The origin of the Ice Bucket Challenge as a means to raise money for charity is not entirely clear. But I think it’s fair to say that the campaign’s meteoric success, generated once social media took its course ($110 million in donations and counting), was completely unpredictable. So, how and why did the Challenge catch on so fast?
Less than a year ago, I was asked to complete a research project for my multivariate stats course in grad school. As long as we incorporated one of the analysis approaches we learned in class, the assignment was largely open-ended. At the time, my sister had recently published her medical research on ALS, a debilitating neurodegenerative disease more widely known as Lou Gehrig’s disease. I had never heard of ALS before, but with the permission to use my sister’s data, I took this as an opportunity to focus my paper on my attempt to recreate her research results using an alternative statistical analysis technique. I didn’t know anything about the condition, but as a statistician, it didn’t matter all too much in completing my project. As I stood in front of my classmates to present my findings, it wasn’t surprising to me that few of them had been exposed to ALS before.
And today there are probably few (at least within the US) who do not know about ALS.
In my opinion, the ALS Association has serendipitously benefited from a natural human desire to seek acknowledgment and admiration from others through the Ice Bucket Challenge. They have encountered the intersection between philanthropic efforts and the use of social media as a means for self-promotion. The challenge has provided a platform for social media users to feed their need for acknowledgment among their peers while doing good at the same time. Excluding the impact of celebrity involvement, would the efforts behind the challenge’s attempt to raise both awareness and donations be as successful if it weren’t for the social media aspect? My instinct tells me… probably not.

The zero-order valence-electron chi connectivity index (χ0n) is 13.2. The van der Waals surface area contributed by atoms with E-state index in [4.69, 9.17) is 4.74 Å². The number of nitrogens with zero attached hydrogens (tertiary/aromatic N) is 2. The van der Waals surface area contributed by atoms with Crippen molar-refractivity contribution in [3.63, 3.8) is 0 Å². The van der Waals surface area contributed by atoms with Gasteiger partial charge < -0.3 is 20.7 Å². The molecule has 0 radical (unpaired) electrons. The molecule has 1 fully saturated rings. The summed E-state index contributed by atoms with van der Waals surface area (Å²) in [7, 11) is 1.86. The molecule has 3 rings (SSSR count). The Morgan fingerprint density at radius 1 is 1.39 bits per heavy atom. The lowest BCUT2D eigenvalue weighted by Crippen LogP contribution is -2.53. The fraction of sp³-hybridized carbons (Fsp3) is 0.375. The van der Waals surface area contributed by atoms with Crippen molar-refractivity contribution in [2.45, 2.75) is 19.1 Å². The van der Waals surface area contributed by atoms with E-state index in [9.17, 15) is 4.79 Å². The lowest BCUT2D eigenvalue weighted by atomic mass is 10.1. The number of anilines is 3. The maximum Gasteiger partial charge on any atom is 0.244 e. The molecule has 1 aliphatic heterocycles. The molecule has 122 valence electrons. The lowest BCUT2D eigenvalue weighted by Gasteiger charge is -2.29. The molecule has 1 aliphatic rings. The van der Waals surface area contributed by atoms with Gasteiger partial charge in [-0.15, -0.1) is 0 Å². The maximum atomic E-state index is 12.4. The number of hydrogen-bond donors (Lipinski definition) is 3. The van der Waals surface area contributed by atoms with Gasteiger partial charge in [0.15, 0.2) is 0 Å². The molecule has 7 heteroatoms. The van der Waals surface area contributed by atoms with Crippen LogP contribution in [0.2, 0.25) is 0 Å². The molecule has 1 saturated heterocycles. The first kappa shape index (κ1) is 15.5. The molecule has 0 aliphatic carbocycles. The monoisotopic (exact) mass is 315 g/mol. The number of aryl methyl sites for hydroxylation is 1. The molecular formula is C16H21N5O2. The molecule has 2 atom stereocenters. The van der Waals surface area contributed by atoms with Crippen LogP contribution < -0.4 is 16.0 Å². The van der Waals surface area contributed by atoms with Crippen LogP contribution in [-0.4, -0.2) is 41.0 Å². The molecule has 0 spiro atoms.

Don’t get me wrong, the results of the ALS Ice Bucket Challenge have been astounding, and they must not go unrecognized. In addition, the level of awareness created from the challenge might very well be just as or more valuable than the fundraising itself.
Is it possible that the ALS Ice Bucket Challenge has shed some light into an untapped advertising strategy? What could brands accomplish if they were to capitalize on this attention-seeking human behavior and use it to their advantage? Perhaps a boost in brand awareness? And with integrated charitable efforts, perhaps increased recognition as a leading philanthropic business or brand? I can only imagine what the viral Smirnoff Ice “Icing” phenomenon could have accomplished if it were paired not only with a structured social media involvement, but a charitable motivation as well.
Lastly, it must be noted that I do not attempt to generalize here. There are many, including myself, who can’t bear to draw any sort of extra attention to themselves. Despite several nominations, I have yet to pour a bucket of ice water on my head in front of all my friends on Facebook. As an Irish Catholic Jew (not necessarily mutually exclusive terms), I have been blessed with a lot of natural guilt, which has assisted in my motivation to happily donate to the ALS Association. Whatever the motivation, be it guilt, attention, an opportunity to take on a challenge, or even one that’s personal, the ALS Ice Bucket Challenge has undoubtedly accomplished quite a feat. What could be next?